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Satmar Hasidim hid massive Brooklyn wedding from public view – report

Ceremony for grandson of Rabbi Aaron Teitelbaum attended by thousands, arranged to avoid detection by secular authorities, according to New York Post

People walk through Williamsburg, one of several Orthodox neighborhoods in Brooklyn with rising COVID-19 rates, on October 1, 2020. (Spencer Platt/Getty Images)
People walk through Williamsburg, one of several Orthodox neighborhoods in Brooklyn with rising COVID-19 rates, on October 1, 2020. (Spencer Platt/Getty Images)

JTA — Weeks after one prominent mass Satmar wedding was publicly called off amid a backlash over convening guests during the pandemic, members of the Hasidic Orthodox sect have reportedly held another wedding in Brooklyn that brought together thousands of people.

The November 8 wedding was arranged to avoid detection by secular authorities, according to the New York Post, which first reported about the wedding on Saturday. Photographs published in the Post show Congregation Yetev Lev B’Satmar in Williamsburg packed with guests, in violation of pandemic rules limiting houses of worship to 50 percent capacity at most, and less in areas with many COVID-19 cases.

“Due to the ongoing situation with government restrictions, preparations were made secretly and discreetly, so as not to draw attention from strangers,” the Satmar newspaper Der Blatt reported, according to the Post’s report.

The previous wedding, for a grandson of Rabbi Zalman Teitelbaum, the leader of the Satmar faction based in Williamsburg in Brooklyn, was made family-only, after Gov. Andrew Cuomo learned about announcements in Yiddish circulating in the community and issued a formal public health order to stop it.

No such announcements were made for the November 8 wedding, of a grandson of Rabbi Aaron Teitelbaum, a leader of a Satmar faction based in Kiryas Joel, a town in upstate New York’s Orange County. “All notices about upcoming celebrations were passed along through word of mouth, with no notices in writing, no posters on the synagogue walls, no invitations sent through the mail, nor even a report in any publication, including this very newspaper,” Der Blatt reported.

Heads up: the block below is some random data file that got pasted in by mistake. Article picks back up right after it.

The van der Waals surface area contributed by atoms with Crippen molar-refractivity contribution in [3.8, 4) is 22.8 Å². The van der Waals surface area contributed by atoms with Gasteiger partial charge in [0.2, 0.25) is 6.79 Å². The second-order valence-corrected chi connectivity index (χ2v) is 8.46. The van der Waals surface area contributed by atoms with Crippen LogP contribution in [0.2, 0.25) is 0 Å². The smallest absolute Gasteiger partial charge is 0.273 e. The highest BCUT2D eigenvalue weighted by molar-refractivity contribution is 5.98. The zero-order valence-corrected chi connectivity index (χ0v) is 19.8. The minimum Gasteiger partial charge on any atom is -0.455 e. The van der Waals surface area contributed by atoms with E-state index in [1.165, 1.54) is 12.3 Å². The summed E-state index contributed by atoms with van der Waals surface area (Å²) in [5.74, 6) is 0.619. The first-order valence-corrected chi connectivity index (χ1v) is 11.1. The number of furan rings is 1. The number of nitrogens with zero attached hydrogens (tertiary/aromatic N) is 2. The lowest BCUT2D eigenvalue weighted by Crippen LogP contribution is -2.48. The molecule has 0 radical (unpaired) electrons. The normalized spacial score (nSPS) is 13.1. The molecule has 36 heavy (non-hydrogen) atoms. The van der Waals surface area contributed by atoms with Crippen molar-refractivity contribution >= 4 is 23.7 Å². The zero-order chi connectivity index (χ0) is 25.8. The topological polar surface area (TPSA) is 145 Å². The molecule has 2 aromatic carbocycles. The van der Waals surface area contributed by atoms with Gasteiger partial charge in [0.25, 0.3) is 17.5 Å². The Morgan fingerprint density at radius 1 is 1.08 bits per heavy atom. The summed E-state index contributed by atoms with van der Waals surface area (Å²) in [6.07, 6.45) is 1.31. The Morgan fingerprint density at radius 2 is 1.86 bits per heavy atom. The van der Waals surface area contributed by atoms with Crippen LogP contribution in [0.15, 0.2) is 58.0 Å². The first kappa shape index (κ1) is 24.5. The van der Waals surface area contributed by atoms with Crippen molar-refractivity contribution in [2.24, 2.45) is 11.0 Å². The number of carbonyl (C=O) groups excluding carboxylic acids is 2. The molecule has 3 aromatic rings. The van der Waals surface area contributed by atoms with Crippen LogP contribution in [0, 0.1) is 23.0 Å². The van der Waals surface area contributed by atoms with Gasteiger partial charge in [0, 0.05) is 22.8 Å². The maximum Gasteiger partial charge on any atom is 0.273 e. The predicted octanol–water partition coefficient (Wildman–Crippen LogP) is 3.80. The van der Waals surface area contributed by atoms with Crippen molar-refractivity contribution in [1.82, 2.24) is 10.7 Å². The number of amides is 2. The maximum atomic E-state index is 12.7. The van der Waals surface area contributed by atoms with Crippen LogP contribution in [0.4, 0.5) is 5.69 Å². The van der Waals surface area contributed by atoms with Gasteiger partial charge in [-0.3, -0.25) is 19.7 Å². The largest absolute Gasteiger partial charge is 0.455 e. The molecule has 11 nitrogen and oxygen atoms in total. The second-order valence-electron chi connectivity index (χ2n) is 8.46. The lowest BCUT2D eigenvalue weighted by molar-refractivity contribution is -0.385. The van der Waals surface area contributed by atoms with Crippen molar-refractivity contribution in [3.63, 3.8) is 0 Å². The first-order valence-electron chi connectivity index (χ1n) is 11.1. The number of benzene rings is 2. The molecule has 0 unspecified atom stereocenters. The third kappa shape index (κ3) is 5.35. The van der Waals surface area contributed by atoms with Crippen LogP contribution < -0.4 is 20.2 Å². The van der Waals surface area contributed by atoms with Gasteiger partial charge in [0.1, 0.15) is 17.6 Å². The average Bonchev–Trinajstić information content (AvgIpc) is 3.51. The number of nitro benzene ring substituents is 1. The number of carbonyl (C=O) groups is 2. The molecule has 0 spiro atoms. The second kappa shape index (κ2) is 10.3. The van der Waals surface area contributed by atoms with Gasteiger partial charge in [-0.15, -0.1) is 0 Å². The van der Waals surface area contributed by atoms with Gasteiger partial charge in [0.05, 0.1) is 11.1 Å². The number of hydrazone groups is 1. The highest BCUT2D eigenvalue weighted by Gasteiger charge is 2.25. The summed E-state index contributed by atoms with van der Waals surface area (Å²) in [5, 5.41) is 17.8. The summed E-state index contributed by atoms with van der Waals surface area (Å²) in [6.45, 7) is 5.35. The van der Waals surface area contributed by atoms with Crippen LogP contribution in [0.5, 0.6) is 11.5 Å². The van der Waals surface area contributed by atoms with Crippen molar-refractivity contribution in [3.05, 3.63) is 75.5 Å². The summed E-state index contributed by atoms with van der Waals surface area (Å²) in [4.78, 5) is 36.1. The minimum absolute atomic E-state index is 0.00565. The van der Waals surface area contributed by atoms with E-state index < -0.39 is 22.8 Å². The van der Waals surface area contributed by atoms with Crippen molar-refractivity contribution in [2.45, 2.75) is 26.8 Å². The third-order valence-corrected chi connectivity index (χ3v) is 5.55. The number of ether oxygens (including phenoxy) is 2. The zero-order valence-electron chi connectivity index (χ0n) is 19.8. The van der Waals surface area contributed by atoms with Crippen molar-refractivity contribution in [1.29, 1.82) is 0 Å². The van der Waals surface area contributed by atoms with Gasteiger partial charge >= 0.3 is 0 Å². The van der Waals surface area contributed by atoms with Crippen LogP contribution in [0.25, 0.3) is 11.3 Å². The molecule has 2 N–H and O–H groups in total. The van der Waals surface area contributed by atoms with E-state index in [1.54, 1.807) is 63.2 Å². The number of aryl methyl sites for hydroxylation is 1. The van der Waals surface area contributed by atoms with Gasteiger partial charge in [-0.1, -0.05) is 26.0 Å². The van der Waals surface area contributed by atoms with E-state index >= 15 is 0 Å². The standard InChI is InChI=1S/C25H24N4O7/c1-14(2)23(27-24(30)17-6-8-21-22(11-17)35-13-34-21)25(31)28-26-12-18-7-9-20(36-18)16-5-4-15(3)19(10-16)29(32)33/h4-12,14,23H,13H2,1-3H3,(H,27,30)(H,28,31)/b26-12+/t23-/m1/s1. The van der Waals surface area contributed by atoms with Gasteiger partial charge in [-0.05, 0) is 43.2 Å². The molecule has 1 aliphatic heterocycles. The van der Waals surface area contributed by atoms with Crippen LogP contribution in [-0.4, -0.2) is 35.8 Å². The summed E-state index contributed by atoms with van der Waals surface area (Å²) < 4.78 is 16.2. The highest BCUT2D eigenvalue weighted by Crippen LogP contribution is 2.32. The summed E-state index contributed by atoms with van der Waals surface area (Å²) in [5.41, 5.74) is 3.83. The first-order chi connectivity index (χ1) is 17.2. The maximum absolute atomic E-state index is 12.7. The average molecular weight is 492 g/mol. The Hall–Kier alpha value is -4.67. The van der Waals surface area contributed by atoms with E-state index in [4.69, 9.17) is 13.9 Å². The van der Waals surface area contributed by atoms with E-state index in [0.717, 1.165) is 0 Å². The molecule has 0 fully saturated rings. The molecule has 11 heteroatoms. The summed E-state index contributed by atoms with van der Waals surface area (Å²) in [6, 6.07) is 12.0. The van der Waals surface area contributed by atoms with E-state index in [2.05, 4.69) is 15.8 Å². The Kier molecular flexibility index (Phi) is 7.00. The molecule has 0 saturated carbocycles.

Illustrative: Rabbi Aaron Teitelbaum lights a bonfire marking the Jewish holiday of Lag Baomer, May 18, 2014, in the Hasidic Village of Kiryas Joel, NY. Local organizers say it is the largest such celebration in the United States. (AP Photo/Tom Bushey)

Cuomo’s order shutting down the previous wedding came amid escalating tensions between Cuomo and Hasidic Orthodox Jews in Brooklyn at a time when COVID-19 cases were on the rise in several heavily Orthodox neighborhoods. Since then, cases have risen across the city, and Orthodox neighborhoods no longer have the highest proportion of tests coming back positive.

The November 8 wedding took place at the main synagogue in Williamsburg, and was attended by followers of Aaron Teitelbaum. The synagogue’s president, Mayer Rispler, died of COVID-19 in mid-October, after having openly urged his community to follow city and state health rules earlier in the pandemic.

“We do not condone any behavior that puts people at risk and pledge to keep working alongside the brave men and women of the NYPD in addressing and eliminating any such occurrences,” Rispler wrote in May, as tensions between the city and his community escalated, after Mayor Bill de Blasio criticized a large Hasidic funeral.

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